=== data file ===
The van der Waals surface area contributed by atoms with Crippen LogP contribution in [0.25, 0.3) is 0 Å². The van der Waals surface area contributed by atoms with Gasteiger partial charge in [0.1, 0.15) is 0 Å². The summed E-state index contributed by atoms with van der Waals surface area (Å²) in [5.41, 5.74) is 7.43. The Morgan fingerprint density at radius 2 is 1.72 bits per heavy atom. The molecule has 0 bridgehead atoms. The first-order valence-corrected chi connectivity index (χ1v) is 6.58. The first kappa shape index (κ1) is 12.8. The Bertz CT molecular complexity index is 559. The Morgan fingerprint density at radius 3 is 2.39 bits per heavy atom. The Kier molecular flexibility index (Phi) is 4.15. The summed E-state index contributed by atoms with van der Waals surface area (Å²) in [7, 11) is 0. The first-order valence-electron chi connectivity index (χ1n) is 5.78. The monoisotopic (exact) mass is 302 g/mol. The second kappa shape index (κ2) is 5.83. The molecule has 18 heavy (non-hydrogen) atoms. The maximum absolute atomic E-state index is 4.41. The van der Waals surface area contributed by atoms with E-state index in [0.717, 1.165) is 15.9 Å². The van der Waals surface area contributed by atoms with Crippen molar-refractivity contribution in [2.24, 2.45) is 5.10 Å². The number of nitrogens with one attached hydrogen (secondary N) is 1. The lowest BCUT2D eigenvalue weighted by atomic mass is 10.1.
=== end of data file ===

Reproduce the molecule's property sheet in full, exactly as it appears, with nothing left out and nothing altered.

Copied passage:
The van der Waals surface area contributed by atoms with Crippen LogP contribution in [0.25, 0.3) is 0 Å². The van der Waals surface area contributed by atoms with Gasteiger partial charge in [0.1, 0.15) is 0 Å². The summed E-state index contributed by atoms with van der Waals surface area (Å²) in [5.41, 5.74) is 7.43. The Morgan fingerprint density at radius 2 is 1.72 bits per heavy atom. The molecule has 0 bridgehead atoms. The first-order valence-corrected chi connectivity index (χ1v) is 6.58. The first kappa shape index (κ1) is 12.8. The Bertz CT molecular complexity index is 559. The Morgan fingerprint density at radius 3 is 2.39 bits per heavy atom. The Kier molecular flexibility index (Phi) is 4.15. The summed E-state index contributed by atoms with van der Waals surface area (Å²) in [7, 11) is 0. The first-order valence-electron chi connectivity index (χ1n) is 5.78. The monoisotopic (exact) mass is 302 g/mol. The second kappa shape index (κ2) is 5.83. The molecule has 18 heavy (non-hydrogen) atoms. The maximum absolute atomic E-state index is 4.41. The van der Waals surface area contributed by atoms with E-state index in [0.717, 1.165) is 15.9 Å². The van der Waals surface area contributed by atoms with Crippen molar-refractivity contribution in [2.24, 2.45) is 5.10 Å². The number of nitrogens with one attached hydrogen (secondary N) is 1. The lowest BCUT2D eigenvalue weighted by atomic mass is 10.1.